1) VirnetX - Won their first big lawsuit and settled with Microsoft (NASDAQ:MSFT) on May 17, 2010. Microsoft lost $100MM in the lawsuit, but paid $200MM. With 50MM shares outstanding - the stock was $6 - it placed their valuation at $300MM
2) Vringo - November 6, 2012 the company wins their first lawsuit against Internet giant Google (NASDAQ:GOOG) - They have 113MM shares outstanding - The stock trades at around $3.00 - Let's call the valuation here around $300MM.
OK, so what? The stock "valuations" are similar taking into account the number of shares and stock trading price at the time of the wins. Like VirnetX after their first win, it took some time for investors to truly comprehend the value brought to their shareholders. After digesting these wins the market saw great value. The stock reacted positively. I believe that this is what we are also experiencing with Vringo.
Recapping Some Interesting Facts:
The VirnetX vs. Microsoft win was $200MM, but with the Vringo lawsuit, the net net, at the end of the day may very well equate to between $500MM - $600+MM or possibly more with the 3.5% reasonable rate on running royalties (RR's).
OK, let's forget about the $30.5 judgment by the jury, eliminate the laches, and just erase all of the past financial numbers, including the alleged damages errors and confusion altogether. Let's just focus on the future and go from here. Doesn't it make sense that if Vringo applies a 3.5% running royalty rate based on 20.9% of Google's US AdWords revenues through 2016 that it could very well equate to a much bigger win than the Microsoft win of $200MM? My calculations are conservatively north of $500MM and aggressively north of $700+MM giving Google's yoy ad revenue growth increase of 20%.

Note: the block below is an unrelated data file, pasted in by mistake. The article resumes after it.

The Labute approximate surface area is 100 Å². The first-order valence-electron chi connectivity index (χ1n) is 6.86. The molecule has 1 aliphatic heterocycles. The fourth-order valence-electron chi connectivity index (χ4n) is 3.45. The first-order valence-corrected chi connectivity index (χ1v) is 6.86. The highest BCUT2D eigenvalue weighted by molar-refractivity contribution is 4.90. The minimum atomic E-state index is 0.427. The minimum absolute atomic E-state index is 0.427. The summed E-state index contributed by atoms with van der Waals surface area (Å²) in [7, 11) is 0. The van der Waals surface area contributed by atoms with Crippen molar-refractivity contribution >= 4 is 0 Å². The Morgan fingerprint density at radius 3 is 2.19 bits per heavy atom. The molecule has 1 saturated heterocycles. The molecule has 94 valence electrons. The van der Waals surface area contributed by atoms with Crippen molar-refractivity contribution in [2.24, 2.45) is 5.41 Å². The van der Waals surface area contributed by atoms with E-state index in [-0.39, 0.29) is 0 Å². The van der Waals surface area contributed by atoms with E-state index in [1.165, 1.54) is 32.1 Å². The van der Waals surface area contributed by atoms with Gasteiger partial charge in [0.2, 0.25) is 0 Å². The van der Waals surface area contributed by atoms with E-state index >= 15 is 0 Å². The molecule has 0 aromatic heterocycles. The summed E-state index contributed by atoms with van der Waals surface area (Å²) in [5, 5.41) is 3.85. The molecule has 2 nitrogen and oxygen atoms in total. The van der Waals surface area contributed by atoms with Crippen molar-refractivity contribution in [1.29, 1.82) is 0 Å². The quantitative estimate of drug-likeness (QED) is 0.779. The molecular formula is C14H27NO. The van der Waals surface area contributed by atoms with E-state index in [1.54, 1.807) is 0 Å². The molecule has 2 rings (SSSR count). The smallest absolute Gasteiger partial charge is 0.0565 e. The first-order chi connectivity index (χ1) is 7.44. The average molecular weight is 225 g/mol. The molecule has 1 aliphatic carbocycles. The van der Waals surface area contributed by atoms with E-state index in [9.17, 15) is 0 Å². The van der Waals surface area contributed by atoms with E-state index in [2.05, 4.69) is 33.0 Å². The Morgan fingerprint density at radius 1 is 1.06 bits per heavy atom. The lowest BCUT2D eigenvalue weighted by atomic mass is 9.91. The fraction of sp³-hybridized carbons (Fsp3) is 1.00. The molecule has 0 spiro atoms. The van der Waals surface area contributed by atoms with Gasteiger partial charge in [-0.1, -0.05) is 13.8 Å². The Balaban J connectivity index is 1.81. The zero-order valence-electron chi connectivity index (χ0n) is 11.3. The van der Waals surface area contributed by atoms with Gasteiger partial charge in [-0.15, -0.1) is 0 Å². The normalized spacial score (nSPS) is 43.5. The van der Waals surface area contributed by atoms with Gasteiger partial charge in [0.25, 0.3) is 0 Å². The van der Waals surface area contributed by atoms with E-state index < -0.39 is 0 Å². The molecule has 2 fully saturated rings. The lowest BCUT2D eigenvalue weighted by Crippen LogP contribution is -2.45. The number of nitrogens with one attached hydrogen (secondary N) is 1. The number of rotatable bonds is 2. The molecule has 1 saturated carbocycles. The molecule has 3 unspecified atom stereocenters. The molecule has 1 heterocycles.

During these similar instances VHC stock hovered around the $6.00 level before moving up to $20 a few months later. Then as new defendants were added the stock traveled up to over $40?
Again, going back to our comparison to VHC's 50 MM shares vs. Vringo's 113 MM shares if VHC went to $20+ then wouldn't it be safe to say that VRNG could see $10, then possibly $20 just like VirnetX did over time. Maybe or maybe not. Time will tell.
So, am I concerned at the price action today? Well yes, but not if I take a view leaning more towards a value play. Given the filings and upcoming catalysts, this stock could spark in the coming weeks and months. Although in this business nothing is guaranteed and nothing is set in concrete, if we simply review the charts below and compare (as a simple exercise of similarities) we see that VHC moved once investors really understood the story there. I suspect the same will happen with VRNG stock in time.
Now Let's Look at the ZTE Lawsuits And The German Court System:
- Vringo files a second lawsuit against ZTE in the UK and the third Vringo enforcement action filed against ZTE to date. Link to Lawsuit info.
- In the US, because of a prior EBAY case, a US company cannot get an injunction in the US, but they can get an injunction in Germany. The court system is different there. Its brutal.
- In Germany the threat of an injunction can bring a settlement
- Threats of injunctions as in the case of Ericsson Vs. ZTE brought a settlement of over $600MM
- You can search key words: German Mannheim injunction for more data
- More about Vringo Infrastructure and ZTE. Link to more info.
Lets Point Out A Few More Real Facts: